Aspen superintendent Sirko to take state education post
The Aspen Times
Aspen, CO Colorado
ASPEN – Aspen schools Superintendent Diana Sirko has been appointed deputy commissioner of education for the state of Colorado and will resign her post in Aspen in June, she announced Tuesday.
Her husband, Mike Sirko, will stay on as coach of the Aspen High School football team after leading the Skiers to a 9-3 record and their third consecutive postseason appearance this past fall.
“It’s probably one of the first things people will ask,” she said, laughing.
The Sirkos, currently residents of Aspen School District housing, will be house hunting in the Roaring Fork Valley, added Diana, who plans to commute to an office in Denver after she takes her new post.
Sirko, 56, will become one of two deputy commissioners in the Colorado Department of Education, in charge of curriculum and instruction. She will head up implementation of new state instructional standards over the next two years and assessment efforts.
Last November, during the Aspen School Board election, Sirko hinted at retirement within the next four years. It will be the opportunity to impact education at the state level, though, rather than retirement, that lures Sirko away from the superintendent’s post.
“So far, I still love my work. It’s hard to think of not doing it,” she said.
The School Board, which met Monday, has barely begun to discuss finding Sirko’s successor, board president Charla Belinski said Tuesday, expressing mixed feelings about her departure.
“We are very excited for her,” Belinski said. “It’s a very deserved appointment.
“She’s also been an incredible leader and a great friend to a lot of people in the community,” Belinski added.
Sirko came to Aspen in 2003, from Colorado Springs School District 11, where she was deputy superintendent of one of the largest school districts in the state.
Her tenure in Aspen saw construction of the new Aspen Middle School, the construction of an addition onto the elementary school and improvements to the athletic complex. She is proud, she said, of the increasing percentage of Aspen graduates who continue their education at a college or university.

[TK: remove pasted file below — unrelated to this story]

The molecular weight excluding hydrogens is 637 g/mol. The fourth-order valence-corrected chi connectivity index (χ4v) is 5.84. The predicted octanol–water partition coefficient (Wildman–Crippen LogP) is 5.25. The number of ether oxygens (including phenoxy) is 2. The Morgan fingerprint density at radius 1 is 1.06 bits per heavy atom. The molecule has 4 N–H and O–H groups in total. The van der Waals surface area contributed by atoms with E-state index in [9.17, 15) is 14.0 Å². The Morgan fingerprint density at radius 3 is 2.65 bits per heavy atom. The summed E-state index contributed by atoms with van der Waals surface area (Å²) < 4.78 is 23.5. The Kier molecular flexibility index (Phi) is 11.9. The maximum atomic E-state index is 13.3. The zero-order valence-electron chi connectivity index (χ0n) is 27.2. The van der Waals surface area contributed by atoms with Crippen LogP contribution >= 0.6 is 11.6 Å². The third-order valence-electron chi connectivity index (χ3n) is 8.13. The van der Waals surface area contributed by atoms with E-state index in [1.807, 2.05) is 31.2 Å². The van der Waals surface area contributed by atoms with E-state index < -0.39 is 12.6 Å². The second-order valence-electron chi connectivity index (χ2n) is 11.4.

Aspen, Sirko said, is “a community that’s extremely supportive of education.
“It was a hard decision just because I have really loved and enjoyed the system,” she added.
The community’s high expectations for its school system present a welcome challenge, Sirko said. Her successor, though, will face other challenges, as well.
The district has been told to anticipate a loss of $800,000 to $1.4 million in state funding for operations in the next school year. Sirko, whose resignation is effective June 4, will be here to guide the district as it drafts its 2010-11 budget this spring.
Sirko is a native Coloradan and a graduate of Denver Public Schools. She received both her undergraduate and graduate degrees from Colorado’s public universities. Her career as an educator in Colorado has spanned 35 years.
“It’s very exciting for me as a life-long member of Colorado’s educational system, to try to have an impact at the state level; to do what’s best for all kids across the entire state,” she said in a prepared statement.
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Aspen High School girls soccer coach Chris Ellis could have told you the team would be facing a strong opponent in the first round of the state playoffs well before the bracket was released on Sunday. With only a 16-team field this spring, any squad that found itself among those few had to be solid.